PTX-loaded phase-change PLGA nanoparticles (PTX-PLGA/PFPs) were prepared via emulsification (O/W). Briefly, 50 mg and 5 mg of PTX were dissolved in two mL of dichloromethane and placed in an ice bath. Afterward, PFP and 5% PVA aqueous solution was added and the mixture was sonicated at 100 W for 6 min, followed by the addition of 20 mL of 2% (v/v) isopropanol aqueous solution. The reaction was stirred with a magnetic stirrer for 2–3 h to volatilize the dichloromethane, centrifugated and washed with water several times to obtain PTX-PLGA/PFPs, then stored at 4 °C. Pure nanoparticles without PTX (PLGA/PFPs) were prepared using the same protocol.
Preparation of PTX-PLGA-SA/PFPs and PTX-PLGA-Ab/PFPs
The prepared PTX-PLGA/PFP nanoparticles were suspended in MES buffer (0.1 mol/L, pH 5.5). EDC and NHS were added and the mixture was incubated in a shaker for 45 min. The reaction was centrifuged and washed three times with water to remove EDC and NHS followed by resuspension in MES buffer (0.1 mol/L, pH 8.0). PTX-PLGA/PFP and SA were mixed at a mass ratio of 1:1. Ab was added to PTX-PLGA/PFP (PTX-PLGA/PFP: Ab = 20:1) and the mixture was stirred for 2 h at 4 °C, followed by washing with water several times to obtain PTX-PLGA-SA/PFPs and PTX-PLGA-Ab/PFPs. For fluorescence observation, PE-SA was used to prepare PTX-PLGA-SA-PE/PFPs in the same manner in the dark. PTX-PLGA-Ab/PFPs stained with DiI were incubated with FITC-labeled IgG for 1 h in a shaker at 4 °C and washed with water. The binding of SA and Ab to the PTX-PLGA/PFPs was confirmed using a confocal laser scanning microscope (CLSM) and flow cytometer.
Characteristic of nanoparticles
The morphology of PTX-PLGA-SA/PFPs was observed with a transmission electron microscope (TEM, Hitachi, Tokyo, Japan). The particle size and zeta potential of the PTX-PLGA/PFPs, PLGA/PFPs, PTX-PLGA-Ab/PFPs, and PTX-PLGA-SA/PFPs were determined with a Malvern particle size analyzer (Brookhaven Instruments Co., Holtsville, USA). High-performance liquid chromatography (HPLC, Waters E2695, Germany) was used to detect the encapsulation efficiency and drug loading of PTX in the PTX-PLGA/PFPs. The liquid-phase conditions were as follows. The mobile phase was acetonitrile water at a ratio of 45:55, the detection wavelength was 227 nm, and the detector was the UV2489 C18 Xbridge (150 × 4.6 mm, 3.5 µm). The volume of the organic phase was two mL, the temperature was 4 °C, and the stirring speed was 800 rpm. The power capacity of the sonicator was 100 W in pulse mode, which was applied for 5 s every 5 s, with a total sonicating time of 6 min. PTX was dissolved in methanol to prepare a standard solution at concentrations of 12.5, 25, 50, 75, and 100 µg/mL and used to create a standard curve. The PTX-PLGA/PFPs were demulsified using methyl chloride and the PTX content was determined using HPLC. PTX encapsulation rate (%) = (Detection amount/total dose) ×100%. Drug loading capacity (%) = (Detection amount/total mass of nanoparticles) ×100%.
In vitro release characteristics of PTX-loaded nanoparticles
Two mL of PTX-PLGA/PFPs nanoparticles (resuspended in PBS) was added to a dialysis bag and placed in 150 mL of medium containing 30% ethanol, 0.01% TWEEN-80, and 0.02% azide sodium. Subsequently, the mixture was placed on a shaker at 37 °C and shaken at 150 rpm. Then, one mL of the solution was removed at 2, 4, 8, 12, 24, 48, 72, 96, 120, 144, and 168 h, respectively, and one mL of fresh solution was added. The PTX content was determined using HPLC.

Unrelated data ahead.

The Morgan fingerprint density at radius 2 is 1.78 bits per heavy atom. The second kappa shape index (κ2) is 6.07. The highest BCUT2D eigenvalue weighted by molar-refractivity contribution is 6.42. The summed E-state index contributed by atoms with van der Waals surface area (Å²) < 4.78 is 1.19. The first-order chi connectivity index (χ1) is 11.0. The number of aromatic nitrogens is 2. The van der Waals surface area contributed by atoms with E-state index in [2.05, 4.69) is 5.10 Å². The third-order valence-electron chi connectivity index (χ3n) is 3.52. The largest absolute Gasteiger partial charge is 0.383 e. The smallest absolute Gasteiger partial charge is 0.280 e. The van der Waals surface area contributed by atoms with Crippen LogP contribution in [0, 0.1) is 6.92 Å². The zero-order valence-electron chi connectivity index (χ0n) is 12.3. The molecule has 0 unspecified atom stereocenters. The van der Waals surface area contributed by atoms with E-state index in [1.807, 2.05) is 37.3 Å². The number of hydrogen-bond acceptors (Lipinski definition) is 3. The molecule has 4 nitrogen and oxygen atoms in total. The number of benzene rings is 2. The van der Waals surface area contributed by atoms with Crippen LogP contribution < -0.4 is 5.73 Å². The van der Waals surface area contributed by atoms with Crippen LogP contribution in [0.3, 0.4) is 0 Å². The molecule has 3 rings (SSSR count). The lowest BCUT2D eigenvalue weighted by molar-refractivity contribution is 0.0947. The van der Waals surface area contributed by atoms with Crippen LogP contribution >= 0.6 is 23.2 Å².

Low-intensity focused ultrasound (LIFU)-induced PTX-PLGA-SA/PFPs phase change for ultrasound imaging in vitro and thermally induced phase change
PTX-PLGA-SA/PFPs nanoparticles were placed in the wells of a gel model and irradiated with LIFU at different power levels (3.3, 4.4, 5.5, 6.5, 7.5, 8.5 W) for 3 min before being observed in normal mode (B-mode) and contrast-enhanced ultrasound (CEUS). The average echo intensities of the ultrasound images before and after the phase change were compared using the DFY image analysis system. After determining the optimal power, LIFU irradiation was performed at 0.1, 0.5, 1.0, 2.0, and 5.0 mg/mL of the nanoparticle concentration (based on the quality of PLGA). In addition, the heating plate method was used to observe the thermally induced phase transition process for the nanoparticles under a microscope.
Human ovarian cancer SKOV3 cells were cultured with RPMI 1640 medium containing 10% FBS and 1% penicillin-streptomycin with 5% CO2 at 37 °C. The cells were cultured in a constant temperature incubator (the incubation processes described later were performed under this condition). The cells were digested with 0.25% trypsin and centrifuged at 1,000 rpm for 5 min.
Cellular immunofluorescence experiment
SKOV3 cells in the logarithmic growth phase were cultured in a disposable 15 mm glass-bottom dish, incubated with Ab for 2 h, and washed with PBS, followed by adding FITC-labeled IgG (secondary antibody) for 1 h. The cells were fixed with 4% paraformaldehyde for 15–20 min, washed with PBS three to five times, incubated with DAPI for 5–8 min, washed with PBS three to five times, and observed under a CLSM.
Cytotoxicity of PTX-PLGA/PFPs
SKOV3 cells were seeded in a 96-well plate at a concentration of 104 cells/well and incubated with PTX-PLGA/PFPs at concentrations of 1.0, 2.0, 3.0, 4.0, and 5.0 mg/mL (calculated based on PLGA). Cells without any treatment were used as the negative controls and each group had five replicates. After 24 h or 48 h, the cells were washed with PBS three to five times, and the cell survival rate was assessed with the CCK-8 assay according to the instructions for the kit. Cell survival rate (v%) = (optical density (OD) of experimental group − OD of zero adjustment group)/(OD of negative group − OD of zero adjustment group) * 100%.